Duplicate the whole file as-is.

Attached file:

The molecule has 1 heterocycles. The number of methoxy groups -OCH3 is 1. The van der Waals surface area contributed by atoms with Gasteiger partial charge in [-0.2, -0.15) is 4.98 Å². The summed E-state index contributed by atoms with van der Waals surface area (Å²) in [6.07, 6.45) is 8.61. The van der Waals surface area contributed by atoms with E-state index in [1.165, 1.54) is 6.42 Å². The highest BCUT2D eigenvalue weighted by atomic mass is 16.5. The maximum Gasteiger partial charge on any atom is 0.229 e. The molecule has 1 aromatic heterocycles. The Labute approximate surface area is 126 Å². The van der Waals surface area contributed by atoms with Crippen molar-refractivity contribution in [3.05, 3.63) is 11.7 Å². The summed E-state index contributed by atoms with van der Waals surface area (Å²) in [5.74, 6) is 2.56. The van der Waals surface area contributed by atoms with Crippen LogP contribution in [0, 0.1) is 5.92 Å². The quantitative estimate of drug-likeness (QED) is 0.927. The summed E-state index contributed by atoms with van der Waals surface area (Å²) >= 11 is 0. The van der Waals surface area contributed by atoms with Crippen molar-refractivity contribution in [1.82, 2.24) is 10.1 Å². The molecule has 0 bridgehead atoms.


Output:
The molecule has 1 heterocycles. The number of methoxy groups -OCH3 is 1. The van der Waals surface area contributed by atoms with Gasteiger partial charge in [-0.2, -0.15) is 4.98 Å². The summed E-state index contributed by atoms with van der Waals surface area (Å²) in [6.07, 6.45) is 8.61. The van der Waals surface area contributed by atoms with E-state index in [1.165, 1.54) is 6.42 Å². The highest BCUT2D eigenvalue weighted by atomic mass is 16.5. The maximum Gasteiger partial charge on any atom is 0.229 e. The molecule has 1 aromatic heterocycles. The Labute approximate surface area is 126 Å². The van der Waals surface area contributed by atoms with Crippen molar-refractivity contribution in [3.05, 3.63) is 11.7 Å². The summed E-state index contributed by atoms with van der Waals surface area (Å²) in [5.74, 6) is 2.56. The van der Waals surface area contributed by atoms with Crippen LogP contribution in [0, 0.1) is 5.92 Å². The quantitative estimate of drug-likeness (QED) is 0.927. The summed E-state index contributed by atoms with van der Waals surface area (Å²) >= 11 is 0. The van der Waals surface area contributed by atoms with Crippen molar-refractivity contribution in [1.82, 2.24) is 10.1 Å². The molecule has 0 bridgehead atoms.